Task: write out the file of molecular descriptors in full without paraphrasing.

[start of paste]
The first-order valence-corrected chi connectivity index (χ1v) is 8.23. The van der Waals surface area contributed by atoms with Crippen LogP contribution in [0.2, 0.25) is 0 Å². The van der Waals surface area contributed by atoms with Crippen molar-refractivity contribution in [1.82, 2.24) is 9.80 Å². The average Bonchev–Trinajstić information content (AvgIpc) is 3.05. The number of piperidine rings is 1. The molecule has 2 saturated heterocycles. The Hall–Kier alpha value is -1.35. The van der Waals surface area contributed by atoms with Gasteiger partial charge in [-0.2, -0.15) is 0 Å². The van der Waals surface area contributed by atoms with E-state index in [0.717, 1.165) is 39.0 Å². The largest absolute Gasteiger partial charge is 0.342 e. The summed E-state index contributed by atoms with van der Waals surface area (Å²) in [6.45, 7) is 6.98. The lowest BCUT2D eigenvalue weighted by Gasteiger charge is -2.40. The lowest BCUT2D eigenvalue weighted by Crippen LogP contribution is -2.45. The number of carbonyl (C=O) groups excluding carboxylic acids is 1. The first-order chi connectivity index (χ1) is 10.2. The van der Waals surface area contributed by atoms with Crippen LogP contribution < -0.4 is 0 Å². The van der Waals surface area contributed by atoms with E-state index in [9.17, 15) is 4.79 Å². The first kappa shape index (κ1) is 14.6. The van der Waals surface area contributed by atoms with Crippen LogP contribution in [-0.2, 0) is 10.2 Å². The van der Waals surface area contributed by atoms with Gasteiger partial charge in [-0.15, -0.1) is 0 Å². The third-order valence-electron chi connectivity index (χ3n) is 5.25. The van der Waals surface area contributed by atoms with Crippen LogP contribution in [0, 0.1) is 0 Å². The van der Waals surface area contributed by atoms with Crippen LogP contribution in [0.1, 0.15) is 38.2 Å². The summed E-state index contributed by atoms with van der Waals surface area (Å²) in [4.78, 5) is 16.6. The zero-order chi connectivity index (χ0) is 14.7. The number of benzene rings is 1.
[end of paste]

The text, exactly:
The first-order valence-corrected chi connectivity index (χ1v) is 8.23. The van der Waals surface area contributed by atoms with Crippen LogP contribution in [0.2, 0.25) is 0 Å². The van der Waals surface area contributed by atoms with Crippen molar-refractivity contribution in [1.82, 2.24) is 9.80 Å². The average Bonchev–Trinajstić information content (AvgIpc) is 3.05. The number of piperidine rings is 1. The molecule has 2 saturated heterocycles. The Hall–Kier alpha value is -1.35. The van der Waals surface area contributed by atoms with Gasteiger partial charge in [-0.2, -0.15) is 0 Å². The van der Waals surface area contributed by atoms with E-state index in [0.717, 1.165) is 39.0 Å². The largest absolute Gasteiger partial charge is 0.342 e. The summed E-state index contributed by atoms with van der Waals surface area (Å²) in [6.45, 7) is 6.98. The lowest BCUT2D eigenvalue weighted by Gasteiger charge is -2.40. The lowest BCUT2D eigenvalue weighted by Crippen LogP contribution is -2.45. The number of carbonyl (C=O) groups excluding carboxylic acids is 1. The first-order chi connectivity index (χ1) is 10.2. The van der Waals surface area contributed by atoms with Crippen LogP contribution < -0.4 is 0 Å². The van der Waals surface area contributed by atoms with E-state index in [9.17, 15) is 4.79 Å². The first kappa shape index (κ1) is 14.6. The van der Waals surface area contributed by atoms with Crippen LogP contribution in [-0.2, 0) is 10.2 Å². The van der Waals surface area contributed by atoms with Gasteiger partial charge in [-0.15, -0.1) is 0 Å². The third-order valence-electron chi connectivity index (χ3n) is 5.25. The van der Waals surface area contributed by atoms with Crippen LogP contribution in [0, 0.1) is 0 Å². The van der Waals surface area contributed by atoms with Crippen LogP contribution in [0.1, 0.15) is 38.2 Å². The summed E-state index contributed by atoms with van der Waals surface area (Å²) in [4.78, 5) is 16.6. The zero-order chi connectivity index (χ0) is 14.7. The number of benzene rings is 1.